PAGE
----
Experiential Learning in Dementia Care for Social Workers

Experiential Learning in Dementia Care for Social Workers

Academic Year:
2013 - 2014 (June 1, 2013 through May 31, 2014)
Funding Requested:
Project Dates:
Chair Uniqname:
Overview of the Project:
This project will evaluate the experiential learning of social work students as they engage in an aging- related research intervention, the Couples Life Story Project (CLSP). The CLSP focuses on older couples in which one partner has memory loss, to help them review their shared life together, learn and practice communication techniques, and focus on their strengths as partners. Student interventionists are involved in this project both as practitioners and as researchers. We will examine the extent to which student interventionists' participation in the CLSP influences their understanding of dementia, clinical skills, research, and critical reflection. To address this research question, the co-investigators will conduct in-depth interviews with student interventionists at the end of their participation in the project and analyze their responses using qualitative analysis. Findings from this project will contribute to developing creative ways of incorporating experiential learning into social work education.
Final Report Fields
Project Objectives:

To examine the ways in which the Couples Life Story Project is influencing student research assistants’ critical reflection skills and application of coursework to practice. To answer the following research questions: 1. Which parts of participation in the CLSP contribute to critical reflection abilities and self‐awareness? 2. To what extent does the CLSP experiential learning approach increase students’ interest in and knowledge about working with couples and with issues related to dementia? 3. To what extent does the CLSP experiential learning approach enhance students’ clinical skills?

Project Achievements:

This project has had an impact on both students and faculty as we have discussed and analyzed concepts related to critical reflection abilities. The graduate students who participated in exit interviews commented often about the value of team mentoring and the ways in which the project reinforced classroom learning. For the faculty co-directors, this was affirmation of the power of this approach to impact student learning and reflection. Beth Spencer has used some of the lessons learned and literature reviewed in her new mini-course on reflective social work practice. Berit Ingersoll-Dayton has talked about this critical reflection process in lectures that she has presented. There were two doctoral students (now both assistant professors in Schools of Social Work) who analyzed the data and worked with the project co-directors on the posters and the paper. One of the doctoral students, Minyoung Kwak, replicated CLSP in Korea after her graduation. She shared the CLSP experiential learning approach with other investigators in the project and used the learning approach when she worked with MSW students in Korea. The other doctoral student, Sojung Park, made a direct application of what she learned from the project in her new role of mentoring master and doctoral students as an assistant professor. In her research group meeting, she made sure to establish co-mentors or a group mentoring structure in which there is proactive engagement of all participants in group learning.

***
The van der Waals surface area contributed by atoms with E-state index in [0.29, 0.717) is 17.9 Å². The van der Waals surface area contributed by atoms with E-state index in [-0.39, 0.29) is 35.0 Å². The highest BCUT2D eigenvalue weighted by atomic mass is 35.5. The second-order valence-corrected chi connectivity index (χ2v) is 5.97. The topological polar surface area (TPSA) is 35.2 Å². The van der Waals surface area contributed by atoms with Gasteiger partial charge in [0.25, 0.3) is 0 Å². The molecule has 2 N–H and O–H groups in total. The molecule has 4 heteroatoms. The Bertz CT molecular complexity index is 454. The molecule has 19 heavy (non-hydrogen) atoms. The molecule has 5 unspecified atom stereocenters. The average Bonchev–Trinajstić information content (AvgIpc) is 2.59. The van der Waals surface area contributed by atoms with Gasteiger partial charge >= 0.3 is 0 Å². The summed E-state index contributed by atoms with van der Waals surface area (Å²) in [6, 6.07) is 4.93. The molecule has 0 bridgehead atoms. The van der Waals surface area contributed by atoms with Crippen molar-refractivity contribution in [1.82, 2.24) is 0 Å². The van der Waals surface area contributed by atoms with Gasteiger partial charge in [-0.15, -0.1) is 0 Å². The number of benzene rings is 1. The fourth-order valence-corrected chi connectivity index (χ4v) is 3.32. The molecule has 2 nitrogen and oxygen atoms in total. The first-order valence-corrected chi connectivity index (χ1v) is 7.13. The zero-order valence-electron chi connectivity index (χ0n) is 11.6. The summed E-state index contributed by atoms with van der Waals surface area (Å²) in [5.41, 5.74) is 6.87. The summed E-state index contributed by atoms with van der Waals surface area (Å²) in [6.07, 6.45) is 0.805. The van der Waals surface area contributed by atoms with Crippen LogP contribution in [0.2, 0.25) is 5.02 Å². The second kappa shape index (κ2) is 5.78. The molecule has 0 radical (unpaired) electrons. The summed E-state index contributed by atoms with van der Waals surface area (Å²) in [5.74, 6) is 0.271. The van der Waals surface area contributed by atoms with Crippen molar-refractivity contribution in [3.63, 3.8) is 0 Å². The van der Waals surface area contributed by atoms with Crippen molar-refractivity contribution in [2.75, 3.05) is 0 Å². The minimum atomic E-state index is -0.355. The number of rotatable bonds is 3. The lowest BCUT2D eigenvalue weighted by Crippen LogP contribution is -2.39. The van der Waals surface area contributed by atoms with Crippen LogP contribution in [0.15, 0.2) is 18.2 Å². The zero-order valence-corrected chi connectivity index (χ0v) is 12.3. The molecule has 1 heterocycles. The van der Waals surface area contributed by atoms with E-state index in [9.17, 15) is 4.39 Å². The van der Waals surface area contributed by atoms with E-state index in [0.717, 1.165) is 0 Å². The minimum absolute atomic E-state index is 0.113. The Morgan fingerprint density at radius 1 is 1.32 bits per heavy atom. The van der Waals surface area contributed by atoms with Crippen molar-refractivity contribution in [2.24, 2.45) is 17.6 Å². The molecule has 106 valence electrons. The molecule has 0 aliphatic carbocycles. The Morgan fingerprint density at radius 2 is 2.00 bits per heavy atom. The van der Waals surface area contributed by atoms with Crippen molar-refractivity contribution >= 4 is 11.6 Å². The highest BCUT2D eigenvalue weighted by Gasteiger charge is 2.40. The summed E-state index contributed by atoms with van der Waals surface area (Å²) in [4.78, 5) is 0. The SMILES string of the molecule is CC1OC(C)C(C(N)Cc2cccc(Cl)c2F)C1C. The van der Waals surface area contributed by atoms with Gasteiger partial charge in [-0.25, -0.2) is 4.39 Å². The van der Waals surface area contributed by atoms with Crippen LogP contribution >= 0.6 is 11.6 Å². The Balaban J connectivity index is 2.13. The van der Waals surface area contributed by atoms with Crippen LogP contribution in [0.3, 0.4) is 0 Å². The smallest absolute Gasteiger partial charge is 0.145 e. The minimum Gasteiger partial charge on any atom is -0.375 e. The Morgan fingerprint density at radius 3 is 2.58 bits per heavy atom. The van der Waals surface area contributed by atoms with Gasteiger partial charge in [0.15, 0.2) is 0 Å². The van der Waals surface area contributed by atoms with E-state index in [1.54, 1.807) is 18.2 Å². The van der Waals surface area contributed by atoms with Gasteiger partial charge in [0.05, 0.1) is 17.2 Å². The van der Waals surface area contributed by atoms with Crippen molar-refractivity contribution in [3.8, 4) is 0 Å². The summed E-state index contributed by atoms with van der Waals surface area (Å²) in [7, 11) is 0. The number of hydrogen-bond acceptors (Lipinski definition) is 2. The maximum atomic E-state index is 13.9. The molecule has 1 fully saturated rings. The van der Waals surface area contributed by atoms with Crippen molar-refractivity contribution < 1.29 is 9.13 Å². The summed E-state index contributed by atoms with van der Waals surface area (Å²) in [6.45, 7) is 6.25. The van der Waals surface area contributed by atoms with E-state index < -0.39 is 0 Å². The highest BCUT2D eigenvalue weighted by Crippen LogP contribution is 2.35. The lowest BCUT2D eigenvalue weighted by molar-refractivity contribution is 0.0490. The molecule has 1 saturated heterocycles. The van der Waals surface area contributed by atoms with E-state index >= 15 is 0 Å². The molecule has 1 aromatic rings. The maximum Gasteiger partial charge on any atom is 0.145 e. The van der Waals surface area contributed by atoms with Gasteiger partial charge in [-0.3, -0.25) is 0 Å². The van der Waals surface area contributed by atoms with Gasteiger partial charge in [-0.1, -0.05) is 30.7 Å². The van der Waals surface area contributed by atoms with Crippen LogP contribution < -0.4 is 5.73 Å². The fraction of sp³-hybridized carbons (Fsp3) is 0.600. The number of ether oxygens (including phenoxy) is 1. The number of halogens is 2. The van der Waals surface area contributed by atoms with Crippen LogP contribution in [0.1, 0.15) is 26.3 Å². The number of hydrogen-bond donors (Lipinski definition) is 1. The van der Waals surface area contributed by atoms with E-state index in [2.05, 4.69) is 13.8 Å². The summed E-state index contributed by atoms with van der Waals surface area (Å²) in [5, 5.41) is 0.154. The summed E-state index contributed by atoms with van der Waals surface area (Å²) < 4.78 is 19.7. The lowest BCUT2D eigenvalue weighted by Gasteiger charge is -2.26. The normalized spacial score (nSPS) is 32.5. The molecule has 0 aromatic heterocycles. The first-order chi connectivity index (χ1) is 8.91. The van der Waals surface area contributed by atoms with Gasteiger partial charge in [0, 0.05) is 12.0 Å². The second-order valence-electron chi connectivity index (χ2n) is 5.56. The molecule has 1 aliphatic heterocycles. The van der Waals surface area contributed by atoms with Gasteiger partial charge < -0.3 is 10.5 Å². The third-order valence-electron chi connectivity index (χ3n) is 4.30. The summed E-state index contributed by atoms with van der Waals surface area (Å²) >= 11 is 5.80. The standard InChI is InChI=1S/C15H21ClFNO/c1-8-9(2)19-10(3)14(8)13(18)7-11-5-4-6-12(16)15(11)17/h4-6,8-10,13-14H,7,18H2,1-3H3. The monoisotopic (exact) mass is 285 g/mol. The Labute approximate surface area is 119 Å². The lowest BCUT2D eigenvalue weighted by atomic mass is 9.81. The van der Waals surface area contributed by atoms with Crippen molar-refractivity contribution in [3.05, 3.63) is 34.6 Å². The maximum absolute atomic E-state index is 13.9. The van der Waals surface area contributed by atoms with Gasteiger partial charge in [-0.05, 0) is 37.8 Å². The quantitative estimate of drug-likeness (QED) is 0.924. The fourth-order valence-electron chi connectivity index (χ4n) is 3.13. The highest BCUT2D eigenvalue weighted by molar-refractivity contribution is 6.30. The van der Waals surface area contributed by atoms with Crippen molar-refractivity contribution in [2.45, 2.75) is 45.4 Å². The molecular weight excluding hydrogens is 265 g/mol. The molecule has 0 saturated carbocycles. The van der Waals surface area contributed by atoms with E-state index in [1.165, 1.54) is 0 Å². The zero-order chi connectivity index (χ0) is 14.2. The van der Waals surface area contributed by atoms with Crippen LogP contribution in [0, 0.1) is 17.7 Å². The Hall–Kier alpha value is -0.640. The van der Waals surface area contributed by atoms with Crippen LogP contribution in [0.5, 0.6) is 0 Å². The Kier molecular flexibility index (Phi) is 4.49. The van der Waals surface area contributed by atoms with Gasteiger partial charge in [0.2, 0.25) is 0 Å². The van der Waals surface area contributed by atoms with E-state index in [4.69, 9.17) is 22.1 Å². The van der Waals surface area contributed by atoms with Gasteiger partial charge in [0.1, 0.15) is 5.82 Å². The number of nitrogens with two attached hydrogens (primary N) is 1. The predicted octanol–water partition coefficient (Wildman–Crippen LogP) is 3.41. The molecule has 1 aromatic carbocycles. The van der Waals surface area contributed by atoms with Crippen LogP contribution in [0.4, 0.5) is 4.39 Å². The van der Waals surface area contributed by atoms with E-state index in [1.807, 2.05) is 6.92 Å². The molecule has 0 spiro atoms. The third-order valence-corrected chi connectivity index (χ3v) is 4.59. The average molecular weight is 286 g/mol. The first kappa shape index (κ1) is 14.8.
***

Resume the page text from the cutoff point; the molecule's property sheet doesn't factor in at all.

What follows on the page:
It has continued as we have worked on the paper cited below.
We have disseminated our work in our lectures as well as in conference poster presentations and paper submissions:
Poster: Embedding Reflective Practice in a Dementia Intervention. Presented at 5/14 CRLT Conference.
Revised poster: Embedding Reflective Practice in a Dementia Intervention: Effects on Student Learning. Presented at Gerontological Society of America Annual Conference, 11/14.
Paper: A Model for Team Mentored Reflective Practice in Social Work Education, has been submitted to Journal of Teaching in Social Work.